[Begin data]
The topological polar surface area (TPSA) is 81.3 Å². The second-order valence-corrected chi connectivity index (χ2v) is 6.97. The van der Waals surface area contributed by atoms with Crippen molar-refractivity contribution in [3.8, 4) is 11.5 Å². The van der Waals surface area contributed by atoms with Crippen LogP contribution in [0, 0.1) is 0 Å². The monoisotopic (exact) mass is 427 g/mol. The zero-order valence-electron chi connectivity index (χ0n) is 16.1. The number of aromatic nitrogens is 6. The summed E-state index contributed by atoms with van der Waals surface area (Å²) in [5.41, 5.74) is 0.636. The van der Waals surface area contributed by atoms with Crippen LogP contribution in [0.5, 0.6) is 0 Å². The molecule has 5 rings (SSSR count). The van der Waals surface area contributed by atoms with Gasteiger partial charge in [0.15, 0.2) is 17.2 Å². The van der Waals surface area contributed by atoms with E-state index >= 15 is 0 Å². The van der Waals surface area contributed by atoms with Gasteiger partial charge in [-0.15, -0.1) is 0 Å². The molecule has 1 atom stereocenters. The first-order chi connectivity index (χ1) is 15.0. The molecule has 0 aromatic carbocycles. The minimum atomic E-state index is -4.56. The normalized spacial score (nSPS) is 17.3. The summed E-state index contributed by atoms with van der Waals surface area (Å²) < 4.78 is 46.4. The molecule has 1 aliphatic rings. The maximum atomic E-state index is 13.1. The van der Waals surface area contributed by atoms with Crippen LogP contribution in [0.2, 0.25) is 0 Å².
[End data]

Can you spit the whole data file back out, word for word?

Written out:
The topological polar surface area (TPSA) is 81.3 Å². The second-order valence-corrected chi connectivity index (χ2v) is 6.97. The van der Waals surface area contributed by atoms with Crippen molar-refractivity contribution in [3.8, 4) is 11.5 Å². The van der Waals surface area contributed by atoms with Crippen LogP contribution in [0, 0.1) is 0 Å². The monoisotopic (exact) mass is 427 g/mol. The zero-order valence-electron chi connectivity index (χ0n) is 16.1. The number of aromatic nitrogens is 6. The summed E-state index contributed by atoms with van der Waals surface area (Å²) in [5.41, 5.74) is 0.636. The van der Waals surface area contributed by atoms with Crippen LogP contribution in [0.5, 0.6) is 0 Å². The molecule has 5 rings (SSSR count). The van der Waals surface area contributed by atoms with Gasteiger partial charge in [0.15, 0.2) is 17.2 Å². The van der Waals surface area contributed by atoms with E-state index >= 15 is 0 Å². The van der Waals surface area contributed by atoms with Gasteiger partial charge in [-0.15, -0.1) is 0 Å². The molecule has 1 atom stereocenters. The first-order chi connectivity index (χ1) is 15.0. The molecule has 0 aromatic carbocycles. The minimum atomic E-state index is -4.56. The normalized spacial score (nSPS) is 17.3. The summed E-state index contributed by atoms with van der Waals surface area (Å²) < 4.78 is 46.4. The molecule has 1 aliphatic rings. The maximum atomic E-state index is 13.1. The van der Waals surface area contributed by atoms with Crippen LogP contribution in [0.2, 0.25) is 0 Å².